belgravia residents' journal february 2015
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DESCRIPTIONWelcome to the February edition of Belgravia Residents' Journal, celebrating the dynamism of the area and bringing you the latest features, articles and reviews.
FEBRUARY 2015 I SSU E 031
www. R esidentsJouRnal.co.uk(020) 7987 4320
The Belgravia Residents Journal is published independently by Runwild Media Group with regular editorial contributions from The Belgravia Residents Association. To become a member of the BRA, visit www.belgraviaresidents.org.uk.
We would highly value any feedback you wish to email us with: firstname.lastname@example.org; or telephone us on 020 7987 4320.
Dear Resident , True luxury is evident in the small details; the carefully crafted touches that elevate an object or place into something
truly special. In a quest to experience the very best Belgravia has to offer, Henry Hopwood-Phillips meets Luigi de Simone Niquesa. They talk about creating bespoke gems and services for a discerning clientele on page 16.
From one local stalwart to another, the Journal pops into Peggy Porschen's parlour for a slice of cake and a chat with the pioneering baker herself. From celebrity wedding cakes to cookbooks boasting a readership of more than half a million,
we meet the woman behind the sugar-laced empire on page six.
Anyone looking to impress this Valentines Day might want to consider dinner at Canvas or Kouzu; see how the two restaurants compare on page 12. Or, if you want to push the boat out, read about our romantic Great British Escape to the
Bailiffscourt Hotel & Spa on page 18. The beautiful manor house has everything going for it, except the cutlery, it turns out.
Please do not hesitate to get in contact with all your news and updates by emailing email@example.com. We hope you enjoy the issue.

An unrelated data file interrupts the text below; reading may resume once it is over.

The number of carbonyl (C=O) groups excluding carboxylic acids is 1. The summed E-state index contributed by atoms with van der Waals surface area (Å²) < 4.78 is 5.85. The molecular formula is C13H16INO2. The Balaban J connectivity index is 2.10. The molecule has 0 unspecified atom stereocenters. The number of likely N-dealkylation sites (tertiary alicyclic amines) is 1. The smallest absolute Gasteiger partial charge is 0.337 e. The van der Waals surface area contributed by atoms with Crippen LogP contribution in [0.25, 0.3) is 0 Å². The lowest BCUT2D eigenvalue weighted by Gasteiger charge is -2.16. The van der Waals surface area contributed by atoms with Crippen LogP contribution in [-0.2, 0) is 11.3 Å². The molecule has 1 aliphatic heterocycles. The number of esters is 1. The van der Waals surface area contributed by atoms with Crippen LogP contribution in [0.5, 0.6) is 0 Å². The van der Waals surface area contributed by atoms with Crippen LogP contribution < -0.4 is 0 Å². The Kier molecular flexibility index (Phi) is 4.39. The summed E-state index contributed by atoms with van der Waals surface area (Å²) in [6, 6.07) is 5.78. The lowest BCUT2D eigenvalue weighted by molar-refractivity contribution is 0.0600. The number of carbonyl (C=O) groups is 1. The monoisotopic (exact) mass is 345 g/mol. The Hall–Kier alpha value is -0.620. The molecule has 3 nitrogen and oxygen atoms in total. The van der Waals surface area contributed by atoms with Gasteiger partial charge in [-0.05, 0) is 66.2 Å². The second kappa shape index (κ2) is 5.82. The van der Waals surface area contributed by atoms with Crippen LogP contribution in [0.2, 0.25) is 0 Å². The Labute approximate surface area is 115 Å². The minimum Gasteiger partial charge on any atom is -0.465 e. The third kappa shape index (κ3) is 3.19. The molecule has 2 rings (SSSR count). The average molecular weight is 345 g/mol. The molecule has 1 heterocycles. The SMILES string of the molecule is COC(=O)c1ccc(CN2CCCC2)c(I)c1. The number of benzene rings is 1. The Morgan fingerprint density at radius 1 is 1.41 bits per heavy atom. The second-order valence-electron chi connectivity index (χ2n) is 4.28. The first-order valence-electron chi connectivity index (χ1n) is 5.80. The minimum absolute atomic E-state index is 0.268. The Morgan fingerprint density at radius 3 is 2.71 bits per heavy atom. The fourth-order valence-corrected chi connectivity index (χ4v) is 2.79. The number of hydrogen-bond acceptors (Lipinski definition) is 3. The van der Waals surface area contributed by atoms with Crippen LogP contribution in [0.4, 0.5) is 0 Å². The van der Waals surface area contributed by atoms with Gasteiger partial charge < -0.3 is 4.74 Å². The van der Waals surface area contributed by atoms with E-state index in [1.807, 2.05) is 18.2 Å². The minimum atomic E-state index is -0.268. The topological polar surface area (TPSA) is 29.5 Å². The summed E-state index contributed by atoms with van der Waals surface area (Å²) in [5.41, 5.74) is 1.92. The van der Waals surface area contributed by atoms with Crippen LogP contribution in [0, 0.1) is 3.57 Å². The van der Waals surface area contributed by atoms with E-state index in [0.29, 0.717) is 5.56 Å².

Above / A trio of Peggy Porschen cakes (peggyporschen.com). Photo by Georgia
Glynn Smith. Read our interview with Peggy on page six.
Managing Editor Francesca Lee
Assistant Editor Lauren Romano
Main Editorial ContributorHenry Hopwood-Phillips
Editorial Assistant Jennifer Mason
Editorial Interns Tom Hagues & Tamir Davies
Editor-in-Chief Lesley Ellwood
Managing Director Eren Ellwood
Senior Designer Sophie Blain
Production Hugo Wheatley
Alex Powell Oscar Viney
Alice Ford & Amy Roberts
Publishing Director Giles Ellwood
General Manager Fiona Fenwick
Executive Director Sophie Roberts
Client Relationship Director Felicity Morgan-Harvey
Business Development Manager Nicola Bloomfield
Proudly published & printed in the UK by
Member of the Professional Publishers Association / ppa.co.uk
R U N W I L D M E D I A G R O U P
Who and what have been moving and shaking in Belgravia recently? We bring you up-to-date
More than realThe first show of the year at the Plus One Gallery is a celebration of hyperrealism. One of the most challenging types of contemporary art, it requires a huge amount of skill and attention to capture reality and still frame it as an artwork. Although all are bracketed together, the stamp of each artist here is phenomenal, particularly former BP Portrait Award winner Craig Wylies EW (hood); an oil on linen painting that was shortlisted for last years renowned Institute of Contemporary Arts prize.
4 February to 7 March, 89-91 Pimlico Road, SW1W 8PH, 020 7730 7656 (plusonegallery.com)
Ex oriente luxA new modern Chinese restaurant, Chai Wu, has opened on the fifth floor of Harrods. Its menu has been designed by chef Jason Seeming Wa (overseen by Ian Pengelley, group executive chef and one of the UKs experts on Asian cuisine) and it boasts an exciting new range of dishes, including Beijing duck and Alaskan king crab. The interior, with seating for 90 guests, is inspired by the five elements in Chinese philosophy wood, fire, earth, metal and water a medley successfully integrated by Harrison, the design firm in charge.
87-135 Brompton Road, SWIX 7XL, 020 3819 8888 (chaiwu.co.uk)
Launching this spring, Fat Free is the fourth fine-jewellery collection by Tessa Packard London. Inspired by the jewellers love of pop art and the traditional penny sweet, the assortment of jewels juxtaposes popular culture and art in a playful and, more importantly, beautiful manner.
Craig Wylie, EW (hood), oil on linen, 183x134.5cmJavier Banegas, Colours VII, oil on board, 85x190cm
Francesco Stile, Nobody is Perfect, oil on canvas, 60x60cm
005B E LGRAV IA R E S I D E N T S J O U R N A L
The dark artsWilliam Curleys chocolate classes sell out quicker than candles in a power cut. Every Saturday the Belgravia boutique teaches various skills in a range of lessons designed to help participants master everything from truffles and sea-salt caramels to Venezuelan chocolate cadeaux. There are even sessions for children. Be sure to reserve a spot well in advance; spaces are usually limited to around eight and are already being booked up to late April.